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Economists unimpressed by upgrade in Korea’s credit rating

[THE INVESTOR] Government officials were quick to describe the decision by global credit appraiser Standard & Poor’s on Monday to raise Korea’s sovereign credit rating from AA- to a record high of AA as positive recognition of the way they have handled the country’s economy.

In a statement issued the same day, the Ministry of Strategy and Finance said the decision was highly surprising, given the rating agency has been downgrading sovereign debt ratings of major economies lately.

Ministry officials argued it showed Korea’s economy remains relatively stable amid the instability of global financial markets.



President Park Geun-hye also mentioned it Tuesday when she attended the national convention of the ruling Saenuri Party, saying the upgrade was the “outcome of ceaseless efforts we have made to revive the economy.”

Park and her economic aides might feel flattered by the statement of the rating agency that the upgrade reflects its assessment that Korea’s strong record of steady growth has generated a prosperous economy, greater fiscal and monetary flexibility as well as continual improvements in external metrics.

But economists here caution against being complacent, saying it would go too far to view the upgraded rate as a tribute to the performance of the economy as a whole.

Sovereign credit rating largely reflects the ability of a country to repay its external debt. An upgrade in the indicator may help reduce the cost of offshore borrowing, but it can hardly be seen as ensuring that an economy will fare better in the coming period, critics say.

“As the country’s industrial competitiveness is declining with some troubled sectors set to undergo corporate restructuring, there is no guarantee that an improved credit rating will lead to a brighter future of our economy,” said Kwon Oh-in, an official handling economic issues at the Citizens’ Coalition for Economic Justice, a leading nongovernmental organization in the country.

Last December, Moody’s gave Korea a rating of Aa2, a level equivalent to S&P’s AA. Fitch, the other global rating agency, has maintained an AA- grade for the country from September 2012 onward.

Economists note conditions cited by S&P as backing up its upgrading of Korea’s credit rating may become worse.

It may be increasingly difficult to keep external soundness and fiscal and monetary flexibility if exports continue to decline and rising national debt remains unaddressed, they say.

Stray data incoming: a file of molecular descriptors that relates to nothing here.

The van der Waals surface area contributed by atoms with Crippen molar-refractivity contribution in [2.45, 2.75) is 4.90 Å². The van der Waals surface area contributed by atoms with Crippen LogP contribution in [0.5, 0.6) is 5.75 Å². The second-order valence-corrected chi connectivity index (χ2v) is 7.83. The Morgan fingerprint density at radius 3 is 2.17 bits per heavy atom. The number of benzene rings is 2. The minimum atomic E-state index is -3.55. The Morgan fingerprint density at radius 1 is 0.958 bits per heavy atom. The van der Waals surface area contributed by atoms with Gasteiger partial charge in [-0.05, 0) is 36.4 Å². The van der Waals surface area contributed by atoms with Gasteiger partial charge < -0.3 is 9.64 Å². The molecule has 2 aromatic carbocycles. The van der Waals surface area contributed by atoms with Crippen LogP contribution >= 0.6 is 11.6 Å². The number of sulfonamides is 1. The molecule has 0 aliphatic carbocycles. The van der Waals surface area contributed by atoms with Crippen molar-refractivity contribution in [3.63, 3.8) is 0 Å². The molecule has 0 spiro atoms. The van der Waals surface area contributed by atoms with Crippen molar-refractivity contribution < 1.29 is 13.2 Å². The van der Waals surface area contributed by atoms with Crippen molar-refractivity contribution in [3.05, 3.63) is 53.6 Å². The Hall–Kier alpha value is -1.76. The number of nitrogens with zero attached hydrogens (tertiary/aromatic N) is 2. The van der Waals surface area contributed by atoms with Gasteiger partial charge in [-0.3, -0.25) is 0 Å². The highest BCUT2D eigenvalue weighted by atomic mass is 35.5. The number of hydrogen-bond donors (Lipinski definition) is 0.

The country’s outbound shipments tumbled for the 19th consecutive month in July, with its record streak of current account surplus attributed to a steeper decline in imports.

Korea’s national debt is projected to reach 637.8 trillion won ($580 billion) by the end of this year, up 8 percent from 590.5 trillion won a year earlier.

Over the cited period, the ratio of state debt to gross domestic product is forecast to rise from 37.9 percent to 39.3 percent, still lower than corresponding figures for other major advanced economies. But the debt increase is poised to accelerate further in the coming years to help finance expanded welfare programs and prop up growth.

Local economists seem to barely take note of the argument that Korea’s economic growth in the 2-3 percent range is superior to those in other major economies.

They indicate Korea’s growth momentum has weakened too early, given other advanced economies grew by 4-5 percent when their per capita GDP remained at the $20,000 level.

S&P forecast that Korea’s per capita GDP, which is estimated to reach approximately $27,000 this year, would rise above $30,000 in 2019.

Combined with other factors, the latest upgrading of Korea’s sovereign rating has worked to push up the value of the won by helping increase the inflow of foreign capital into local equity and bond markets. The won closed at a 14-month high of 1,095.4 won against the dollar on the local currency market Wednesday.

This rapid appreciation of the won may further weigh down the country’s exports that have been struggling with lowering oil prices, decreasing demand worldwide and rising global protectionism.

“As credit rating can be subject to readjustment at any time, policymakers should avoid staying complacent and put policy focus on preparing for downside risks down the road,” said Kim Jung-sik, an economics professor at Yonsei University in Seoul.

Economists say Korea’s credit rating at its record high level would make little difference for its economy without drastic efforts toward deregulation, industrial restructuring and diversification of export markets.

By Kim Kyung-ho/ The Korea Herald (khim@heraldcorp.com)




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